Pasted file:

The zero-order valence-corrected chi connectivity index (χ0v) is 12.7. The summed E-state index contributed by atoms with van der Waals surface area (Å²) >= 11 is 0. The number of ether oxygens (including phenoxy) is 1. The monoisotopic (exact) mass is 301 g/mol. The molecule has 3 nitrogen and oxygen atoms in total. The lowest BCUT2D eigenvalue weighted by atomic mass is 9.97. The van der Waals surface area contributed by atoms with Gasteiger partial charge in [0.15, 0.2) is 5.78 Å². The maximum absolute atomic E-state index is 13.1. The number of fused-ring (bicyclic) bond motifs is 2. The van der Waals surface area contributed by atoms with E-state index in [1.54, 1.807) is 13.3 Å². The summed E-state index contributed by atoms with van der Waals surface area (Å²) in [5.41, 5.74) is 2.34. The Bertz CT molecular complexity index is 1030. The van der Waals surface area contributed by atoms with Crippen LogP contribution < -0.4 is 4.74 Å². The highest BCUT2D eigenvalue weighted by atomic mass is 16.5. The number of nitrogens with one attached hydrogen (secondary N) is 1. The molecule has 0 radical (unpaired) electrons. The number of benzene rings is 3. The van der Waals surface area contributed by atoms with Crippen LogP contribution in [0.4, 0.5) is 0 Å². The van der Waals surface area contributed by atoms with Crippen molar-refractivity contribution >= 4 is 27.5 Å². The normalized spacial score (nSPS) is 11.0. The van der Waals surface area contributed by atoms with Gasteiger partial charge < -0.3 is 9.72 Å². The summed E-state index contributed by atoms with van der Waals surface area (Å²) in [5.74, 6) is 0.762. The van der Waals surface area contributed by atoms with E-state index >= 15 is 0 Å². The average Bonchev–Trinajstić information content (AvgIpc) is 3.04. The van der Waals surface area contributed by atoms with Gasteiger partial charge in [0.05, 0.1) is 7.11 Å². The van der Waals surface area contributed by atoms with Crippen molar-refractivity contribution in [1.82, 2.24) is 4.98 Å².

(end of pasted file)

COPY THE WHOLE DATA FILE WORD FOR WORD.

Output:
The zero-order valence-corrected chi connectivity index (χ0v) is 12.7. The summed E-state index contributed by atoms with van der Waals surface area (Å²) >= 11 is 0. The number of ether oxygens (including phenoxy) is 1. The monoisotopic (exact) mass is 301 g/mol. The molecule has 3 nitrogen and oxygen atoms in total. The lowest BCUT2D eigenvalue weighted by atomic mass is 9.97. The van der Waals surface area contributed by atoms with Gasteiger partial charge in [0.15, 0.2) is 5.78 Å². The maximum absolute atomic E-state index is 13.1. The number of fused-ring (bicyclic) bond motifs is 2. The van der Waals surface area contributed by atoms with E-state index in [1.54, 1.807) is 13.3 Å². The summed E-state index contributed by atoms with van der Waals surface area (Å²) in [5.41, 5.74) is 2.34. The Bertz CT molecular complexity index is 1030. The van der Waals surface area contributed by atoms with Crippen LogP contribution < -0.4 is 4.74 Å². The highest BCUT2D eigenvalue weighted by atomic mass is 16.5. The number of nitrogens with one attached hydrogen (secondary N) is 1. The molecule has 0 radical (unpaired) electrons. The number of benzene rings is 3. The van der Waals surface area contributed by atoms with Crippen LogP contribution in [0.4, 0.5) is 0 Å². The van der Waals surface area contributed by atoms with Crippen molar-refractivity contribution >= 4 is 27.5 Å². The normalized spacial score (nSPS) is 11.0. The van der Waals surface area contributed by atoms with Gasteiger partial charge < -0.3 is 9.72 Å². The summed E-state index contributed by atoms with van der Waals surface area (Å²) in [5.74, 6) is 0.762. The van der Waals surface area contributed by atoms with E-state index >= 15 is 0 Å². The average Bonchev–Trinajstić information content (AvgIpc) is 3.04. The van der Waals surface area contributed by atoms with Gasteiger partial charge in [0.05, 0.1) is 7.11 Å². The van der Waals surface area contributed by atoms with Crippen molar-refractivity contribution in [1.82, 2.24) is 4.98 Å².